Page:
The Girl Who Kicked the Hornet’s Nest
Directed by Daniel Alfredson
Screenplay by Ulf Rydberg
Starring Noomi Rapace, Michael Nyqvist, Erika Berger

This is the end, my friends.  Barring the recovery and publication of that much-rumored fourth manuscript by deceased author Stieg Larsson, Lisbeth Salander a.k.a. The Girl with the Dragon Tattoo and her partner-in-crime-solving Mikael Blomkvist a.k.a. The Journalist with the Prominent Beer Gut have righted their last wrong, exposed their last conspiracy and caught their last bad guy.

As this strange duo heads off into the chilly Swedish sunset, they leave behind them a trio of international best-sellers, three successful (financially, if not artistically) Swedish-language films and a soon-to-come Hollywood franchise starring Daniel Craig and Rooney Mara.  In other words, they’ve more than left their mark on contemporary pop culture, even if I still don’t quite understand why.

To be fair, I have yet to crack the cover of any of Larsson’s three novels and I don’t plan to anytime soon.  Instead, I’ve followed the franchise via the movie adaptations and unless the books are substantially different in terms of their content, I feel as though I’ve got a good sense of what they have to offer—routine potboiler plotting (with healthy doses of rough sex and violence) enlivened primarily by an admittedly striking central character in Lisbeth.  Perhaps if I were a bigger fan of crime fiction, the franchise’s proficient ordinariness would be enough to hook me, but as it is, I just don’t find Larsson’s mysteries to be especially compelling.  Even the first (and best) of the lot, The Girl with the Dragon Tattoo, is only halfway successful, opening with a promising set-up, but building to a resolution that that hinges too heavily on a series of unlikely contrivances.  As I’ve stated in past reviews, the crime thrillers that resonate with me are those that use the crime as a vehicle to explore something larger—be it an emotion like obsession (as in David Fincher’s Zodiac), a location like the wilds of Yorkshire (as in The Red Riding Trilogy) or the life story of an immigrant family struggling to make good in America (as in Francis Ford Coppola’s towering Godfather cycle).  At least in their film versions, Larsson’s tales of mystery and murder are entirely surface-level; the only thing that lends them any dramatic weight are the charismatic performances of Noomi Rapace and Michael Nyqvist as Lisbeth and Mikael respectively.  The Hollywood remakes will undoubtedly sport better production values, but Mara and Craig face a significant challenge stepping into roles originated by these two actors.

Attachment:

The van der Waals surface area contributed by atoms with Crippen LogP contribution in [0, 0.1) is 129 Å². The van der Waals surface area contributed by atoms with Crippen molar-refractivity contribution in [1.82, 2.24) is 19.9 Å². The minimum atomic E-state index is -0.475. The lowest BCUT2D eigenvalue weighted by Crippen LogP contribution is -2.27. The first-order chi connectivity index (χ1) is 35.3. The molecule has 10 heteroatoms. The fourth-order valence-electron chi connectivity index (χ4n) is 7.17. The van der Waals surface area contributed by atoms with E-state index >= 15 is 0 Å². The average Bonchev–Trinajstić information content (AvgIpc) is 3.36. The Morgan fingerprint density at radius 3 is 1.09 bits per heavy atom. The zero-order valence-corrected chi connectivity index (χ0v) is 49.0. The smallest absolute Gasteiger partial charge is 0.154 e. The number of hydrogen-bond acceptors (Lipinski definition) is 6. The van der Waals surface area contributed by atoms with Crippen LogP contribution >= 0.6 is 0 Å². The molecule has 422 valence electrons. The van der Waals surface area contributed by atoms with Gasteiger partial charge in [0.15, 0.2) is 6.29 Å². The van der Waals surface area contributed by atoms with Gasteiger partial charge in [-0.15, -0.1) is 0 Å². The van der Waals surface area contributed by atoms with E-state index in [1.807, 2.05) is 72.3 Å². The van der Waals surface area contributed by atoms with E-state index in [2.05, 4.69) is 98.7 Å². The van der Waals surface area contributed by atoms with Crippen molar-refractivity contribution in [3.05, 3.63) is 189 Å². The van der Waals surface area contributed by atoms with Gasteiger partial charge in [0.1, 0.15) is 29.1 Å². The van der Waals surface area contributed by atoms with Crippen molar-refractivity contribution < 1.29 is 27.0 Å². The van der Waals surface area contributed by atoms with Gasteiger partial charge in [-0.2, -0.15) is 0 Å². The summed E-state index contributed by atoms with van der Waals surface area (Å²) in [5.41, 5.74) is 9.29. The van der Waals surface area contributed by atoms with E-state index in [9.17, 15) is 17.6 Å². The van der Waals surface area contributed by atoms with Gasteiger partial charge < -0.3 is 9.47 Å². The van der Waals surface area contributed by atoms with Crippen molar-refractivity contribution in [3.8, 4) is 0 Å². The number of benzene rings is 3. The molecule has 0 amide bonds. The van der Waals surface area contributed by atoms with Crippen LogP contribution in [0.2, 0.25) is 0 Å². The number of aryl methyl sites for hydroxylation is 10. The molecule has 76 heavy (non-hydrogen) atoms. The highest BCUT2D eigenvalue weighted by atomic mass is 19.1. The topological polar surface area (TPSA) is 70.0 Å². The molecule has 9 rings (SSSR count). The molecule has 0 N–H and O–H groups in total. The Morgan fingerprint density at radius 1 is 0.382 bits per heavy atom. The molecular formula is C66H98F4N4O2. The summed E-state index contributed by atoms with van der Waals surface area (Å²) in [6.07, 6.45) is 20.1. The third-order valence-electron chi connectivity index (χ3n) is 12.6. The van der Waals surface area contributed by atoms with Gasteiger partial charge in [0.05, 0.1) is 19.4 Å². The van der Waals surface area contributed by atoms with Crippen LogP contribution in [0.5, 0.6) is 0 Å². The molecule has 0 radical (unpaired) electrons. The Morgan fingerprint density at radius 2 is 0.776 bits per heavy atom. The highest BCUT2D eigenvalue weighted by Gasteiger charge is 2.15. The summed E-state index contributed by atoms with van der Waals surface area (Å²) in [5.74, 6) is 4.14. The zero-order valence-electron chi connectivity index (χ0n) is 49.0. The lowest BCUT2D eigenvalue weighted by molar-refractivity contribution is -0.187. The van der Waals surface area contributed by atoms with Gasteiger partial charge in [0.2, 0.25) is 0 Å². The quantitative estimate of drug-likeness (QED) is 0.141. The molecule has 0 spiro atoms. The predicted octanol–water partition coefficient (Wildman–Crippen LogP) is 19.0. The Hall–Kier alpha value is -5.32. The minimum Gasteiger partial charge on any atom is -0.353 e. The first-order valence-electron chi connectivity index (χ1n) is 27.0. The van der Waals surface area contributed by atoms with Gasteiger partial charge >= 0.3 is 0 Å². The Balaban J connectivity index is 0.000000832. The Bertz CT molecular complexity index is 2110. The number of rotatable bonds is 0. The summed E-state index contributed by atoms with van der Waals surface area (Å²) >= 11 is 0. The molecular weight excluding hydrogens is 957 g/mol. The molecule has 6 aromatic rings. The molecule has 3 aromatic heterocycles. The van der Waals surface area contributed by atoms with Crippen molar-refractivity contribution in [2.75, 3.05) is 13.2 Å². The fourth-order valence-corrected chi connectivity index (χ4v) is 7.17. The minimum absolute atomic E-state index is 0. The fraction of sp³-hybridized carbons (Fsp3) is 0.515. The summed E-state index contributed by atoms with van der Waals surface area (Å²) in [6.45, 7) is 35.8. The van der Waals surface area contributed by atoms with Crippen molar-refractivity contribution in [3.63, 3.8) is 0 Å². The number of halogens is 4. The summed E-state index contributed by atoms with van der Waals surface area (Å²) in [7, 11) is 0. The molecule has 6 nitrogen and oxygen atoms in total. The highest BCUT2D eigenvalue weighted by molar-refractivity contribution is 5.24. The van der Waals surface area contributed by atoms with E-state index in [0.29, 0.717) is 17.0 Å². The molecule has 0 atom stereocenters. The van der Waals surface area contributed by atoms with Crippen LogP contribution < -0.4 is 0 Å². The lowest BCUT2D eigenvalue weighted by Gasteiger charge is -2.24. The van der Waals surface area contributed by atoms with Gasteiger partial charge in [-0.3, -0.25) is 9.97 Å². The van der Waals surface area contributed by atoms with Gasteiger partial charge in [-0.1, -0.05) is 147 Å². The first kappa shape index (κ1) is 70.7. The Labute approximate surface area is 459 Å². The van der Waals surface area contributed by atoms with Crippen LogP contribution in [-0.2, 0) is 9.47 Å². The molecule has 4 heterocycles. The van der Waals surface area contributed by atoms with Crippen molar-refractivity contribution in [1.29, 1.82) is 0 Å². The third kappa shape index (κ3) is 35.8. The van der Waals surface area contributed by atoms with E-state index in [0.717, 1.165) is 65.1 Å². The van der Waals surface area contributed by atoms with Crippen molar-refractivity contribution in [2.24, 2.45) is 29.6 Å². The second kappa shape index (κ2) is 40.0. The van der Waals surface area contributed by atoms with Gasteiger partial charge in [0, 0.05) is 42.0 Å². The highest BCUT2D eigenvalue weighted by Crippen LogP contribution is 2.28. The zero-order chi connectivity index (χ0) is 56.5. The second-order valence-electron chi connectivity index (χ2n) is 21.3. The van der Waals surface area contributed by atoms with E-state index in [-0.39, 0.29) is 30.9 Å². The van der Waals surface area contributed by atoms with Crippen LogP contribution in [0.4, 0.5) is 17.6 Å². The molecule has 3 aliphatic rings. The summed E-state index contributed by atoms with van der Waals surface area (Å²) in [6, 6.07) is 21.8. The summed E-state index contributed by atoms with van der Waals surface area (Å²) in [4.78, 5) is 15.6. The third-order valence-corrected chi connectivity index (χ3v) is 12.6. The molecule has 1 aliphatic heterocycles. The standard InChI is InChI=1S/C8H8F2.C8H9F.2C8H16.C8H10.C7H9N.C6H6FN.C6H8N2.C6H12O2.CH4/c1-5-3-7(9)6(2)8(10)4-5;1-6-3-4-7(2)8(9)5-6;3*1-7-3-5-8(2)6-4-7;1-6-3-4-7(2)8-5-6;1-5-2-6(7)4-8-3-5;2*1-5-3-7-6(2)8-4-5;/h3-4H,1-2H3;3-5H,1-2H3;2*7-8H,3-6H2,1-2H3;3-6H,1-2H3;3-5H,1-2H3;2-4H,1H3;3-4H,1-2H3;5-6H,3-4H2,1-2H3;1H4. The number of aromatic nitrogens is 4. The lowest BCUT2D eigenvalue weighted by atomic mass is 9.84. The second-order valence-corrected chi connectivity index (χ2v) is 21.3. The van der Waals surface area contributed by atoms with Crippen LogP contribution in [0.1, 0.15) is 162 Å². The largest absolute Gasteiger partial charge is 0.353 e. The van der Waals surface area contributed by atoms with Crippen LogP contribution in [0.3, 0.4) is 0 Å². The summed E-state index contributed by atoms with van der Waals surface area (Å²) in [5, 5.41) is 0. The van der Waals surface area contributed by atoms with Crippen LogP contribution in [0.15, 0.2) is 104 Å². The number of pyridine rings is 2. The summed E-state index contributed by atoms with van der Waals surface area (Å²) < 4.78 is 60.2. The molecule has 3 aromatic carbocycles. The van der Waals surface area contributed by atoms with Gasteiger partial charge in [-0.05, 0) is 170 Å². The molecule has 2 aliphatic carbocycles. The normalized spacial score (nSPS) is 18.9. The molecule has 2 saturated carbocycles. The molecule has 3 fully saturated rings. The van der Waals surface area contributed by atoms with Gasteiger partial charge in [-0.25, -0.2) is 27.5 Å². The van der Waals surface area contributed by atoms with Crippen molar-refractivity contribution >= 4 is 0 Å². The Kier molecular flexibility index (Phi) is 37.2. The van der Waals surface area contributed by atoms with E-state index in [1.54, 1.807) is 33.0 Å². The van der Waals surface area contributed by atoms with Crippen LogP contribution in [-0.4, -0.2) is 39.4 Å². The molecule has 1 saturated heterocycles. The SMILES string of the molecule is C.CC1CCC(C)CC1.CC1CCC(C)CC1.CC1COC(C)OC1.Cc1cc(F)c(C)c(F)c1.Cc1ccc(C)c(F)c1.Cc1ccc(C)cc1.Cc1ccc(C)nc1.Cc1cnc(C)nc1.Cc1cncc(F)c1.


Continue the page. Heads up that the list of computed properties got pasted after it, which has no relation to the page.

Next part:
Interestingly, the film franchise these movies most resemble is the Bourne series, not in terms of plot, but more in their structure.  Like The Bourne Identity, The Girl with the Dragon Tattoo works as a stand-alone adventure, introducing the characters, putting them through their paces and then bringing the tale to a natural conclusion.  But much like The Bourne Supremacy and The Bourne Ultimatum, the sequels—The Girl Who Played with Fire and now The Girl Who Kicked the Hornet’s Nest—tell a larger story across two movies.  Hornet’s Nest begins literally moments after the conclusion of its predecessor, with a badly beaten Lisbeth on a helicopter bound for the nearest hospital.  Her injuries were sustained during an unpleasant family reunion with her father—a former Russian spy whose identity has long been protected by the Swedish government—and stepbrother, a brutal blonde giant who can’t feel pain.  Both men also survived the encounter; daddy dearest is en route to the hospital with Lisbeth, while her bro evades the cops and holes up in a safe location, biding his time to strike again.  When certain members of the government learn that Lisbeth has tracked down the man they’ve kept a secret from the public, they instantly start conspiring against her, manufacturing a legal case that will result in a lengthy stint in a mental hospital.  Fortunately for Lisbeth, Mikael isn’t about to let that happen.  While she heals in the hospital, he pounds the pavement looking for any evidence that will clear her name.

The movie’s centerpiece is the trial of Lisbeth Salander and this extended set-piece does carry some charge thanks largely to Rapace’s ferocious presence.  (Watching her tear the corrupt prosecutor a new one before the judges is great fun.)  It’s also the sequence that most clearly links Hornet’s Nest to Dragon Tattoo, thus giving the entire series a sense of closure.  Unfortunately almost everything surrounding the courtroom drama falls flat, from Mikael’s investigation into the conspiracy against Lisbeth to her climactic encounter with her step-brother.  The film’s narrative is packed with incident, but there’s simply no urgency to the proceedings; everything seems to be happening in slow-motion as the mystery winds down to its overdue conclusion.  Obviously millions of readers (to say nothing of publishers and book store owners) will miss following the adventures of Lisbeth and Mikael, but I’m more than ready to close the book on these two.

The Girl Who Kicked the Hornet’s Nest opens in limited release today.  Revisit my reviews of the previous two films here and here.